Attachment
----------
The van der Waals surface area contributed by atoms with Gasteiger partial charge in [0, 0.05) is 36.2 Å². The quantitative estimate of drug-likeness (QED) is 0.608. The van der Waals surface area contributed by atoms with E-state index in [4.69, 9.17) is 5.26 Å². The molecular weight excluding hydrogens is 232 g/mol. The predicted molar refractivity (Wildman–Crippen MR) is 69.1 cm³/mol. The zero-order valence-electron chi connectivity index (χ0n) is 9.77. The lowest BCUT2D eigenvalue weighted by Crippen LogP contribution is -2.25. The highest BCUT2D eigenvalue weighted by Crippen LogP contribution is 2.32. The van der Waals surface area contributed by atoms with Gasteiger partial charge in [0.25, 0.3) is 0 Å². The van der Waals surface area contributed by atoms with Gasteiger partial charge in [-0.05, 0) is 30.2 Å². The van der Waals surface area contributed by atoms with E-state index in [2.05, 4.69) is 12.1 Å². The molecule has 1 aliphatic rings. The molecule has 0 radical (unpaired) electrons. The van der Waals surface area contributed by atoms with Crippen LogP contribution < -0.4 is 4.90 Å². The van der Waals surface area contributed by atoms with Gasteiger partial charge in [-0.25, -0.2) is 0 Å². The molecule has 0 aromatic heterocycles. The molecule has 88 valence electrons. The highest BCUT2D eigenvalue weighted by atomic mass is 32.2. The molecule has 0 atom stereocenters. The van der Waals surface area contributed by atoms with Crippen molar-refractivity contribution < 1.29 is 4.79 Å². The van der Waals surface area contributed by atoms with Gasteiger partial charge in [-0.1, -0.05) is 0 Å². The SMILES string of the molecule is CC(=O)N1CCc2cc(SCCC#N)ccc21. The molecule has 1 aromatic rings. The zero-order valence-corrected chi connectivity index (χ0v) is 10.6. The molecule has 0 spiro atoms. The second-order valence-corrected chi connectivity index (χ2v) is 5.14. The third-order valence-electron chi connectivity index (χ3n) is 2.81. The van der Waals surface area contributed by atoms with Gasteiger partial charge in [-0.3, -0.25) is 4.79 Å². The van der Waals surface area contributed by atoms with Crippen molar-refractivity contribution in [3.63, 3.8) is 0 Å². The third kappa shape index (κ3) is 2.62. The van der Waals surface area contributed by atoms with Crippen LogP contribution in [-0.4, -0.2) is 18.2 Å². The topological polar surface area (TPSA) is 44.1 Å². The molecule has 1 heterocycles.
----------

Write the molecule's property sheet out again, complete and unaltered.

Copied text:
The van der Waals surface area contributed by atoms with Gasteiger partial charge in [0, 0.05) is 36.2 Å². The quantitative estimate of drug-likeness (QED) is 0.608. The van der Waals surface area contributed by atoms with E-state index in [4.69, 9.17) is 5.26 Å². The molecular weight excluding hydrogens is 232 g/mol. The predicted molar refractivity (Wildman–Crippen MR) is 69.1 cm³/mol. The zero-order valence-electron chi connectivity index (χ0n) is 9.77. The lowest BCUT2D eigenvalue weighted by Crippen LogP contribution is -2.25. The highest BCUT2D eigenvalue weighted by Crippen LogP contribution is 2.32. The van der Waals surface area contributed by atoms with Gasteiger partial charge in [0.25, 0.3) is 0 Å². The van der Waals surface area contributed by atoms with Gasteiger partial charge in [-0.05, 0) is 30.2 Å². The van der Waals surface area contributed by atoms with E-state index in [2.05, 4.69) is 12.1 Å². The molecule has 1 aliphatic rings. The molecule has 0 radical (unpaired) electrons. The van der Waals surface area contributed by atoms with Crippen LogP contribution < -0.4 is 4.90 Å². The van der Waals surface area contributed by atoms with Gasteiger partial charge in [-0.25, -0.2) is 0 Å². The molecule has 0 aromatic heterocycles. The molecule has 88 valence electrons. The highest BCUT2D eigenvalue weighted by atomic mass is 32.2. The molecule has 0 atom stereocenters. The van der Waals surface area contributed by atoms with Crippen molar-refractivity contribution < 1.29 is 4.79 Å². The van der Waals surface area contributed by atoms with Gasteiger partial charge in [-0.1, -0.05) is 0 Å². The SMILES string of the molecule is CC(=O)N1CCc2cc(SCCC#N)ccc21. The molecule has 1 aromatic rings. The zero-order valence-corrected chi connectivity index (χ0v) is 10.6. The molecule has 0 spiro atoms. The second-order valence-corrected chi connectivity index (χ2v) is 5.14. The third-order valence-electron chi connectivity index (χ3n) is 2.81. The van der Waals surface area contributed by atoms with Gasteiger partial charge in [-0.3, -0.25) is 4.79 Å². The van der Waals surface area contributed by atoms with Crippen molar-refractivity contribution in [3.63, 3.8) is 0 Å². The third kappa shape index (κ3) is 2.62. The van der Waals surface area contributed by atoms with Crippen LogP contribution in [-0.4, -0.2) is 18.2 Å². The topological polar surface area (TPSA) is 44.1 Å². The molecule has 1 heterocycles.